By the time our girls could possibly get the vaccine, they will have already been exposed to the virus. Several children and teachers in their school have already had it.

Also, there seems to be some confusion about how to dose the H1N1 vaccine. First they say two doses. Then they say only one dose. Now they are back to saying two doses. Even if it was available, I won't give the girls a vaccine when no one really knows the proper dose.

We have chosen to vaccinate... mostly. I still do not believe in the chicken pox vaccine for reasons I won't get into, so we've chosen not to vaccinate for that until our kids are 10. We've also chosen an alternative schedule that spreads out the shots and greatly delays certain vaccines like HepB (which is low risk for our situation). We are also careful not to give vaccines when we suspect our kids may be getting sick. Vaccines are not all or nothing, and they can be administered a lot more carefully and thoughtfully than the traditional schedule.

We deliberated, debated and weighed the consequences before we even decided to have my then baby daughter get vaccinated. With all the stigma surrounding vaccinations, it was a huge effort to even get to that point to say YES we're vaccinating. We talked and talked to her Pediatrician about our concerns and he did hear us out and gave us the leverage to decide on our own without judgment. We did get her vaccinated and we're at peace with it now. The key is knowing whether it is even necessary to get it. We have to travel out of the country that time.

Thanks for the thoughtful post--you have an interesting postitioning in all of this.

We vaccinated our first two out of three sons on schedule. The third one I have put on an alternate schedule. Most likely, we'll look back in history and it wasn't necessary. But there's a little nagging part of me that worries about how many vaccines children are given per visit now... and in such a compressed time span. That's in regard to the additives in vaccines.

I also have mixed feelings because we are now vaccinating for some diseases that aren't really deadly--does rotavirus kill anyone? I'm not on the bandwagon for either camp and I haven't exhaustively researched. My two eldest have food allergies and horrible eczema. My youngest has none of this. I'm not willing to make the leap of claiming there's a link. But we are creating such sterile environments already that attempting to eradicate all disease might be monkeying too much with mother nature. I just wonder.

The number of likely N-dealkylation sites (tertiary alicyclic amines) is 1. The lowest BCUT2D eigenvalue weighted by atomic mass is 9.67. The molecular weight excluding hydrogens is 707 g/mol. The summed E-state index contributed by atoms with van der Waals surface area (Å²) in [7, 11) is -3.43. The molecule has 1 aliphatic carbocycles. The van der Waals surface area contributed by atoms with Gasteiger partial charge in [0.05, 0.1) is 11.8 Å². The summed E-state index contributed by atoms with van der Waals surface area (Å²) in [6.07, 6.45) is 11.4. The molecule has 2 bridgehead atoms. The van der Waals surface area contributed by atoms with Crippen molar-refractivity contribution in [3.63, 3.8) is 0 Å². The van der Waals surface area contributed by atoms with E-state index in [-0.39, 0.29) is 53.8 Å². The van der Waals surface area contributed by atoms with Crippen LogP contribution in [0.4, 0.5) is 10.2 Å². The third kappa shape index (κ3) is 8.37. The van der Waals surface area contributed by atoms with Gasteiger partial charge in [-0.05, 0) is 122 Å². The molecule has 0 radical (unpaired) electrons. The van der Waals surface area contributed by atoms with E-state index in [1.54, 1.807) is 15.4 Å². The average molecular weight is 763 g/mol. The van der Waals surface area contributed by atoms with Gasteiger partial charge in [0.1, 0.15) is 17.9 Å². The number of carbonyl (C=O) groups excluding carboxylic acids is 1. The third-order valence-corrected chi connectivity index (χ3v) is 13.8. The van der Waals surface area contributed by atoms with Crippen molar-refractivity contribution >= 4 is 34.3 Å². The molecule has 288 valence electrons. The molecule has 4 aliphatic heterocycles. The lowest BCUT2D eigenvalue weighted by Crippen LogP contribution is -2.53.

On the other hand, I feel like if we all stop vaccinating then those devastating diseases will become more prevalent. And the risks of dying from those are far greater than reactions to the vaccines. So for that reason I'm pro-vaccine I suppose--but selectively, and on a schedule that doesn't make me cringe. That's my unscientific, mommy take on it I guess!

I have vaccinated both my kids as my husband and I were and the diseases are normally worse than the shots. I had chicken pox at 15, ended up on antibiotics and almost ended up in the hospital. Now I have to worry about shingles. If my kids don't have to experience that the vaccines are worth it to me. I still have huge concerns about h1n1 vaccine and Gardasil but will trust my ped's opinions when the time comes. Both my kids will get flu shots due to having asthma.
I undrstand why some will not vaccinate, and I support their choice. But they must undrstand the consequences and weight them before proceeding.

I vaccinate, like many others have said, to help maintain the herd immunity, not because I love watching people stick needles in my baby. I also trust my pediatrician, and usually follow whatever schedule he uses for his own kids.

I have a tip for reducing pain during vaccines though (if your ped/nurse will let you). I wore my 6 month old in a front carrier during his last round of shots and he didn't make a peep. The nurse was a little worried she might end up stabbing me accidentally but the baby held perfectly still and she called it a miracle.

Thanks for the thoughtful and well-balanced post. I'm enjoying the comments.

I vaccinate. I trust my family's doctor (solo practice, one doc for all of us, no ped) and do what he suggests. I also do my homework so I can ask questions before we proceed. We are partners in keeping my family healthy.

I work at a university that has already had a few hundred cases of H1N1. My daughter is in daycare on campus and there have been cases in the room next to her's. I got my own H1N1 vaccine yesterday.

Thanks for giving everyone a chance to be heard here.

@tuesday

I'm not editing any comments. Feel free to try again.

I am sad you have not chosen to publish my post. It seems you put only positive comment about vaccines?

I totally forgot about that pad of paper and pen! Bless David for that note-taking swag.